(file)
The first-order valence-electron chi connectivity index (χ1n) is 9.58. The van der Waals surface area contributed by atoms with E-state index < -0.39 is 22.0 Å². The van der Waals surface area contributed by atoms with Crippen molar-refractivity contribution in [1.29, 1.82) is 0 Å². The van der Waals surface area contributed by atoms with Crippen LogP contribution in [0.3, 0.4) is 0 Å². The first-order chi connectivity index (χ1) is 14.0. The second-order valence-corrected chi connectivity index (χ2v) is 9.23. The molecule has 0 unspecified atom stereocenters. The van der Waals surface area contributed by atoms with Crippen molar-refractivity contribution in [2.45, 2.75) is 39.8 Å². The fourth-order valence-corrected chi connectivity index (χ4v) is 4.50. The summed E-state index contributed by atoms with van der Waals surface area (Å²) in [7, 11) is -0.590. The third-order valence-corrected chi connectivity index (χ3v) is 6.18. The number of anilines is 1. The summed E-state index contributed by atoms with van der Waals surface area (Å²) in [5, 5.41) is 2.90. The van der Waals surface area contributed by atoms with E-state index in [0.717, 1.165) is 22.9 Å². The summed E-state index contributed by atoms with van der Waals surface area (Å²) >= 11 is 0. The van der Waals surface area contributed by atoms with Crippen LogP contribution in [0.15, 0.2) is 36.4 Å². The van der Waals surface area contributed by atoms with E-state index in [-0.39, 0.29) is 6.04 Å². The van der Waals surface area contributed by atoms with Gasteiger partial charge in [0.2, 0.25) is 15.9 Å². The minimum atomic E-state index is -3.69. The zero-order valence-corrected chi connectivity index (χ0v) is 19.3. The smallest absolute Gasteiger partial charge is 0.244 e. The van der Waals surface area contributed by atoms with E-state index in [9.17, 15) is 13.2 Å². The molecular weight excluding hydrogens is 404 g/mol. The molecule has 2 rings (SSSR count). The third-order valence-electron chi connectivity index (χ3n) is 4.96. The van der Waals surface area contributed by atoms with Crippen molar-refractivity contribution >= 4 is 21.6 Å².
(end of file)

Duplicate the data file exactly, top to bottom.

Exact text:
The first-order valence-electron chi connectivity index (χ1n) is 9.58. The van der Waals surface area contributed by atoms with E-state index < -0.39 is 22.0 Å². The van der Waals surface area contributed by atoms with Crippen molar-refractivity contribution in [1.29, 1.82) is 0 Å². The van der Waals surface area contributed by atoms with Crippen LogP contribution in [0.3, 0.4) is 0 Å². The first-order chi connectivity index (χ1) is 14.0. The second-order valence-corrected chi connectivity index (χ2v) is 9.23. The molecule has 0 unspecified atom stereocenters. The van der Waals surface area contributed by atoms with Crippen molar-refractivity contribution in [2.45, 2.75) is 39.8 Å². The fourth-order valence-corrected chi connectivity index (χ4v) is 4.50. The summed E-state index contributed by atoms with van der Waals surface area (Å²) in [7, 11) is -0.590. The third-order valence-corrected chi connectivity index (χ3v) is 6.18. The number of anilines is 1. The summed E-state index contributed by atoms with van der Waals surface area (Å²) in [5, 5.41) is 2.90. The van der Waals surface area contributed by atoms with E-state index in [0.717, 1.165) is 22.9 Å². The summed E-state index contributed by atoms with van der Waals surface area (Å²) >= 11 is 0. The van der Waals surface area contributed by atoms with Crippen LogP contribution in [0.15, 0.2) is 36.4 Å². The van der Waals surface area contributed by atoms with E-state index in [-0.39, 0.29) is 6.04 Å². The van der Waals surface area contributed by atoms with Gasteiger partial charge in [0.2, 0.25) is 15.9 Å². The minimum atomic E-state index is -3.69. The zero-order valence-corrected chi connectivity index (χ0v) is 19.3. The smallest absolute Gasteiger partial charge is 0.244 e. The van der Waals surface area contributed by atoms with E-state index in [9.17, 15) is 13.2 Å². The molecular weight excluding hydrogens is 404 g/mol. The molecule has 2 rings (SSSR count). The third-order valence-electron chi connectivity index (χ3n) is 4.96. The van der Waals surface area contributed by atoms with Crippen molar-refractivity contribution >= 4 is 21.6 Å².